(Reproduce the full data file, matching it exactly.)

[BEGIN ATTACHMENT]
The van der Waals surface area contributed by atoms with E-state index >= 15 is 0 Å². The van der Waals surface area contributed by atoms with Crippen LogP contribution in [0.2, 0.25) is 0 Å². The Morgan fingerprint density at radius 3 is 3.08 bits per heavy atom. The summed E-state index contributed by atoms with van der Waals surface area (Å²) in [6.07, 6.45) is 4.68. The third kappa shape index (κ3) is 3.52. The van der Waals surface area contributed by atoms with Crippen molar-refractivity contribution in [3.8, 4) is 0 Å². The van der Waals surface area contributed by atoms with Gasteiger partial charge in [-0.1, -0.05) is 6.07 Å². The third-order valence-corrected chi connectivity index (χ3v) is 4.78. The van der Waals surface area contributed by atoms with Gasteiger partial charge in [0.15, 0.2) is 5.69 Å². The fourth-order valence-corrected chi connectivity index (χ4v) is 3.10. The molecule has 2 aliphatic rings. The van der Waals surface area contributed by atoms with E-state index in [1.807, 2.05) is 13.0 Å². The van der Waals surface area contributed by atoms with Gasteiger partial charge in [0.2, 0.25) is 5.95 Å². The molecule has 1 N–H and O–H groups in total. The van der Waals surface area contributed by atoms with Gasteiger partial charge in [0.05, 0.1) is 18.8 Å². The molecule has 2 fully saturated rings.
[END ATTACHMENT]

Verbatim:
The van der Waals surface area contributed by atoms with E-state index >= 15 is 0 Å². The van der Waals surface area contributed by atoms with Crippen LogP contribution in [0.2, 0.25) is 0 Å². The Morgan fingerprint density at radius 3 is 3.08 bits per heavy atom. The summed E-state index contributed by atoms with van der Waals surface area (Å²) in [6.07, 6.45) is 4.68. The third kappa shape index (κ3) is 3.52. The van der Waals surface area contributed by atoms with Crippen molar-refractivity contribution in [3.8, 4) is 0 Å². The van der Waals surface area contributed by atoms with Gasteiger partial charge in [-0.1, -0.05) is 6.07 Å². The third-order valence-corrected chi connectivity index (χ3v) is 4.78. The van der Waals surface area contributed by atoms with Gasteiger partial charge in [0.15, 0.2) is 5.69 Å². The fourth-order valence-corrected chi connectivity index (χ4v) is 3.10. The molecule has 2 aliphatic rings. The van der Waals surface area contributed by atoms with E-state index in [1.807, 2.05) is 13.0 Å². The van der Waals surface area contributed by atoms with Gasteiger partial charge in [0.2, 0.25) is 5.95 Å². The molecule has 1 N–H and O–H groups in total. The van der Waals surface area contributed by atoms with Gasteiger partial charge in [0.05, 0.1) is 18.8 Å². The molecule has 2 fully saturated rings.